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IROS Poster: Software Infrastructure for Autonomous Robotics

IROS Poster: Software Infrastructure for Autonomous Robotics

Breandan Considine

October 06, 2018

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  1. Duckietown . Software Infrastructure for Autonomous Robotics . Breandan Considine,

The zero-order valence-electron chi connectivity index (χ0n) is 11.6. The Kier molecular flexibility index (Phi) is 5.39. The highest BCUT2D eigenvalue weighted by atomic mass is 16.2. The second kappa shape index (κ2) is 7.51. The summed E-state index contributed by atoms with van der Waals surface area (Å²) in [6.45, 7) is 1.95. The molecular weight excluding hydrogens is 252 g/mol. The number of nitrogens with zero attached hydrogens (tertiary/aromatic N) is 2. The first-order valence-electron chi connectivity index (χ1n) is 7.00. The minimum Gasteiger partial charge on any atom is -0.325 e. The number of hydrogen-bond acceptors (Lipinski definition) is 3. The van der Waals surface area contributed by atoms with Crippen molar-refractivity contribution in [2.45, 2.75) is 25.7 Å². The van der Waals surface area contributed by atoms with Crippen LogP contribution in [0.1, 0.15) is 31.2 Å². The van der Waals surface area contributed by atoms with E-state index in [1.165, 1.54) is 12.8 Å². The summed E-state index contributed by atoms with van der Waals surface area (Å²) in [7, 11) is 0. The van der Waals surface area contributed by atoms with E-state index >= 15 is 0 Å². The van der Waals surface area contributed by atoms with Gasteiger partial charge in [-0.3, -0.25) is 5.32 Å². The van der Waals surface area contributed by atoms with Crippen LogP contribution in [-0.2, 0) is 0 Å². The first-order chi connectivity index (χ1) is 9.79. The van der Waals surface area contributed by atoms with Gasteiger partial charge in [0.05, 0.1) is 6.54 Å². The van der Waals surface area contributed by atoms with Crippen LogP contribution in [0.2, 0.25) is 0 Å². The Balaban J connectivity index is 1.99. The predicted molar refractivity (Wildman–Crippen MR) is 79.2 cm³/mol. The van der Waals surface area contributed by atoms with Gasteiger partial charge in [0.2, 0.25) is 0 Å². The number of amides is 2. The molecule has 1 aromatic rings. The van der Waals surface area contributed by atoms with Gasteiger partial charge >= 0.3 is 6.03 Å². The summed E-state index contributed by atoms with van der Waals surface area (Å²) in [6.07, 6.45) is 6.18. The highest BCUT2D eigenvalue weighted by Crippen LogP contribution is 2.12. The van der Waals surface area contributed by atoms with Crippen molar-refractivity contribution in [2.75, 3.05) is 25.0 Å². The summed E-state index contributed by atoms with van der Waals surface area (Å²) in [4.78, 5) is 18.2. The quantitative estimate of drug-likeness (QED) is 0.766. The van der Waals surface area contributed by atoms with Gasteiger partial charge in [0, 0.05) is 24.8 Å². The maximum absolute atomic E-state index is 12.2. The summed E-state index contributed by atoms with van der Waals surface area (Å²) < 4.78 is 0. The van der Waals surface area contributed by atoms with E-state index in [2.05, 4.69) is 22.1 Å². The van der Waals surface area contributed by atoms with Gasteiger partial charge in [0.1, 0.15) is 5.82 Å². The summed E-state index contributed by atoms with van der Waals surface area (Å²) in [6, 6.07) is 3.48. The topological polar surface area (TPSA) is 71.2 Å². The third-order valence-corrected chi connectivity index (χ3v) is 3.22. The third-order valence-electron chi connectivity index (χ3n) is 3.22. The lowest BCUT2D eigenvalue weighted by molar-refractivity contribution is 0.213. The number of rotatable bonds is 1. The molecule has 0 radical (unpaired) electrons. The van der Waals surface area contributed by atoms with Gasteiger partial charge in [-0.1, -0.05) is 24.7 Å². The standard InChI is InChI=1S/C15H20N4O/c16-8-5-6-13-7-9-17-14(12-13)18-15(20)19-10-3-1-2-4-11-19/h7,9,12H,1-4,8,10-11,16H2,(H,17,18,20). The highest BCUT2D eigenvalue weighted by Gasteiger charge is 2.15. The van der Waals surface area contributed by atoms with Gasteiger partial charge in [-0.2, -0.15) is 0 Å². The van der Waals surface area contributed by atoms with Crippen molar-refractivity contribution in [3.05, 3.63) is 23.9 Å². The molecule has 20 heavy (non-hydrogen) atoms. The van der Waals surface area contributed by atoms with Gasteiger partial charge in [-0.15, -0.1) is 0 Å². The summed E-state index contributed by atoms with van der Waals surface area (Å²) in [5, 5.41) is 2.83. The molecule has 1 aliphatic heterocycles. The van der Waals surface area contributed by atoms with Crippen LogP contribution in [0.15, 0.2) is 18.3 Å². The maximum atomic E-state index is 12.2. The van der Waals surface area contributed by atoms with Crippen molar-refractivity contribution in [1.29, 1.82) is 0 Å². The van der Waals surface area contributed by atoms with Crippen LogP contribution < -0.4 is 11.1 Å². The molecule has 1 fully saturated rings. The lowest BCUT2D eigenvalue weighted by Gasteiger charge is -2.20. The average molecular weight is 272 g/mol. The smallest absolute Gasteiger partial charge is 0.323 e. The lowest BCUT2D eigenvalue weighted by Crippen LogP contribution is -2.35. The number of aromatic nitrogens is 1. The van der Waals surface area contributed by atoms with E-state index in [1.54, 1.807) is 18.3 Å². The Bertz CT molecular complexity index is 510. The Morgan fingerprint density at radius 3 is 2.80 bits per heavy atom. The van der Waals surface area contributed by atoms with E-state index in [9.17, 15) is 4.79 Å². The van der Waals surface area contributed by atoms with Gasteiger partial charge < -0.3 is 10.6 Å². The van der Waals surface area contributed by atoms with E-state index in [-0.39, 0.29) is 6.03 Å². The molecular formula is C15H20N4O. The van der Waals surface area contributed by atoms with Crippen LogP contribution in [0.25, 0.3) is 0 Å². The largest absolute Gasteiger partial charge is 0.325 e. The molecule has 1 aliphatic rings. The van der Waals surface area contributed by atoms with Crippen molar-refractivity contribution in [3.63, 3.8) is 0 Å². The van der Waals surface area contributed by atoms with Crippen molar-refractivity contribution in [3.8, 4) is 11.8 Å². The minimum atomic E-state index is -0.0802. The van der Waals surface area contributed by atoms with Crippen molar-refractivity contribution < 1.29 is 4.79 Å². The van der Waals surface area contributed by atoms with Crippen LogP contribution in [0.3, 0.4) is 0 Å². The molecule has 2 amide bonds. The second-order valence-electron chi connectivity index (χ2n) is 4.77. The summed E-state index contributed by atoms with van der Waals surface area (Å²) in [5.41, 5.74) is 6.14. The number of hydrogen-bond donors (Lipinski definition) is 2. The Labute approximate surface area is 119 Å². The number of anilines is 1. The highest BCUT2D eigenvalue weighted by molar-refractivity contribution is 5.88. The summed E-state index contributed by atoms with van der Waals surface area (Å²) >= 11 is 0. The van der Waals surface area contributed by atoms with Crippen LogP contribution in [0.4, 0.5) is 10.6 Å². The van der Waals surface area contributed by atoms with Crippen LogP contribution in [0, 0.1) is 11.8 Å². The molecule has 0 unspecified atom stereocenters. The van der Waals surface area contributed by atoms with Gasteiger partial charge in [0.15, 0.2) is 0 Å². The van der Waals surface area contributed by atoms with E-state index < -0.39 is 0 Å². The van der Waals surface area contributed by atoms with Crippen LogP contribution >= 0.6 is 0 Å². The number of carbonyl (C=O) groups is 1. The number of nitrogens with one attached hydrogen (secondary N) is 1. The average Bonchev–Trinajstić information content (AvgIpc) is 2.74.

Maxime Chevalier-Boisvert, Florian Golemo, Liam Paull . Mila, Universit´ e de Montr´ eal Software Infrastructure: Overview Applied robotics presents a number of unique challenges in education and practice, spanning a broad set of technical and theoretical disciplines. [1] These concepts are difficult to learn in a classroom setting, and can be disconnected from their practical application on modern robotics platforms. Researchers often need to rebuild or re-implement prior work for new platforms and environments. These difficulties present significant obstacles to reproducibility and comparison of software for robotics research. Duckietown [2] is a low-cost hardware platform for robotics development deployed in many university and industrial robotics laboratories worldwide. We propose a software extension to the Duckietown platform for robotics education and machine learning research, leveraging best practices in software engineering and systems architecture. Our platform offers deployable solutions and advice for similar projects in robotics and ML. Simulator: Gym-Duckietown [3] Gym-Duckietown is an OpenGL based simulator written in pure Python. Provides an OpenAI Gym [4] compatible API for training, validation and testing of autonomous vehicles with a number of useful features: Offers a GPU-accelerated rendering pipeline for rapid training of deep learning models Supports Domain Randomization [5] for improved generalization and transfer learning Provides several baseline implementations for reinforcement learning algorithms Developer Tools: Hatchery Hatchery is a CLion-based IDE for ROS development written in pure Kotlin. Supports for C/C++ and Python with roscpp and rospy client libraries. Syntax comprehension, auto-completion and static analysis in common ROS filetypes ROS toolchain and build support, simplified project creation and refactoring Assistance for remote deployment and debugging, with ROS and RQT specific libraries Enables rapid prototyping in a self-contained, integrated development environment for ROS development. Minimal user configuration required. Simulator integration and ROS 2 support is currently a work in progress. Learn more details at https://github.com/duckietown/hatchery Container Stack: ROS and Machine Learning Choose one of two available frameworks: Robot Operating System (ROS) for classical robotics or PyTorch for machine learning implementations. Docker offers several of benefits for robotics development, including: Portability: Containers are cross-platform and OCI-compatible runtime environments Reproducibility: Images are self-contained, binary-reproducible deployment artifacts Usability: Images can be easily built, deployed, and run on a variety of platforms Flexibility: Highly configurable, network-ready, and modular runtime environments System Architecture Applications are evaluated using the QEMU emulator running on x86, then tested on an ARM-based SoC for hardware-in-the-loop validation. Successful models are deployed to the physical Duckietown platform for evaluation. Collected logs are serialized and hosted on Amazon S3. Docker containers are used for testing and deployment. Changes to the platform are automatically rebuilt using a continuous integration pipeline. References Jacopo Tani, Liam Paull, Maria T Zuber, Daniela Rus, Jonathan How, John Leonard, et al. Duckietown: an innovative way to teach autonomy. In International Conference EduRobotics 2016, pages 104–121. Springer, 2016. Liam Paull, Jacopo Tani, Heejin Ahn, Javier Alonso-Mora, Luca Carlone, Michal Cap, Yu Fan Chen, Changhyun Choi, Jeff Dusek, Yajun Fang, et al. Duckietown: an open, inexpensive, flexible platform for autonomy education and research. In Robotics and Automation (ICRA), 2017 IEEE International Conference on. IEEE, 2017. Maxime Chevalier-Boisvert, Florian Golemo, Yanjun Cao, Bhairav Mehta, and Liam Paull. Duckietown environments for OpenAI Gym. https://github.com/duckietown/gym-duckietown, 2018. Greg Brockman, Vicki Cheung, Ludwig Pettersson, Jonas Schneider, John Schulman, et al. OpenAI Gym, 2016. Joshua Tobin, Rachel Fong, Alex Ray, Jonas Schneider, et al. Domain randomization for transferring deep neural networks from simulation to real world. CoRR, abs/1703.06907, 2017. Mila, Universit´ e de Montr´ eal {breandan.considine, maximechevalierb, fgolemo}@gmail.com, [email protected]